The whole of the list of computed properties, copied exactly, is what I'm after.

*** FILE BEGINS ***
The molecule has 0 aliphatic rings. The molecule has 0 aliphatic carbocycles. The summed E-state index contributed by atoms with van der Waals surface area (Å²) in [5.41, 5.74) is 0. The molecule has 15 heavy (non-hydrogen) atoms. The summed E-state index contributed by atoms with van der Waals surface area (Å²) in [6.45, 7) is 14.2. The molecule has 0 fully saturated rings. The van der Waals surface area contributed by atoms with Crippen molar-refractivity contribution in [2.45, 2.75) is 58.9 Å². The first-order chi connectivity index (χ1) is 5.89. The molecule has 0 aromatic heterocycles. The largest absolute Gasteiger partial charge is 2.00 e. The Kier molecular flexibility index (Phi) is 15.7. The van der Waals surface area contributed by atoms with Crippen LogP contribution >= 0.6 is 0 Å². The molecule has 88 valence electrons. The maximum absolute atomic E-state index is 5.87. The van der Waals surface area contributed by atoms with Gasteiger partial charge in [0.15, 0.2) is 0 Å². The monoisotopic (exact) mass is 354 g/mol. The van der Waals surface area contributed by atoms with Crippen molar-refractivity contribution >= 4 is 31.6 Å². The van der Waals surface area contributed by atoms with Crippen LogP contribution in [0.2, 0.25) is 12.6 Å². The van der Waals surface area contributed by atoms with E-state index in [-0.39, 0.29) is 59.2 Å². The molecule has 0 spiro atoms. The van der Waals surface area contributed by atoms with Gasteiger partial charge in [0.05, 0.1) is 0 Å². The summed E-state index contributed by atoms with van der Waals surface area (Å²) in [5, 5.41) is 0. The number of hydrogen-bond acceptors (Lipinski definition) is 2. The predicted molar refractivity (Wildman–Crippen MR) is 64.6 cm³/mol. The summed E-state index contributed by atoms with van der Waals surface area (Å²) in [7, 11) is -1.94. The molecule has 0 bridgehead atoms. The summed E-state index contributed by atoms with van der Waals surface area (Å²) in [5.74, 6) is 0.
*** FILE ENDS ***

The molecule has 0 aliphatic rings. The molecule has 0 aliphatic carbocycles. The summed E-state index contributed by atoms with van der Waals surface area (Å²) in [5.41, 5.74) is 0. The molecule has 15 heavy (non-hydrogen) atoms. The summed E-state index contributed by atoms with van der Waals surface area (Å²) in [6.45, 7) is 14.2. The molecule has 0 fully saturated rings. The van der Waals surface area contributed by atoms with Crippen molar-refractivity contribution in [2.45, 2.75) is 58.9 Å². The first-order chi connectivity index (χ1) is 5.89. The molecule has 0 aromatic heterocycles. The largest absolute Gasteiger partial charge is 2.00 e. The Kier molecular flexibility index (Phi) is 15.7. The van der Waals surface area contributed by atoms with Crippen LogP contribution >= 0.6 is 0 Å². The molecule has 88 valence electrons. The maximum absolute atomic E-state index is 5.87. The van der Waals surface area contributed by atoms with Gasteiger partial charge in [0.15, 0.2) is 0 Å². The monoisotopic (exact) mass is 354 g/mol. The van der Waals surface area contributed by atoms with Crippen molar-refractivity contribution >= 4 is 31.6 Å². The van der Waals surface area contributed by atoms with Crippen LogP contribution in [0.2, 0.25) is 12.6 Å². The van der Waals surface area contributed by atoms with E-state index in [-0.39, 0.29) is 59.2 Å². The molecule has 0 spiro atoms. The van der Waals surface area contributed by atoms with Gasteiger partial charge in [0.05, 0.1) is 0 Å². The summed E-state index contributed by atoms with van der Waals surface area (Å²) in [5, 5.41) is 0. The number of hydrogen-bond acceptors (Lipinski definition) is 2. The predicted molar refractivity (Wildman–Crippen MR) is 64.6 cm³/mol. The summed E-state index contributed by atoms with van der Waals surface area (Å²) in [7, 11) is -1.94. The molecule has 0 bridgehead atoms. The summed E-state index contributed by atoms with van der Waals surface area (Å²) in [5.74, 6) is 0.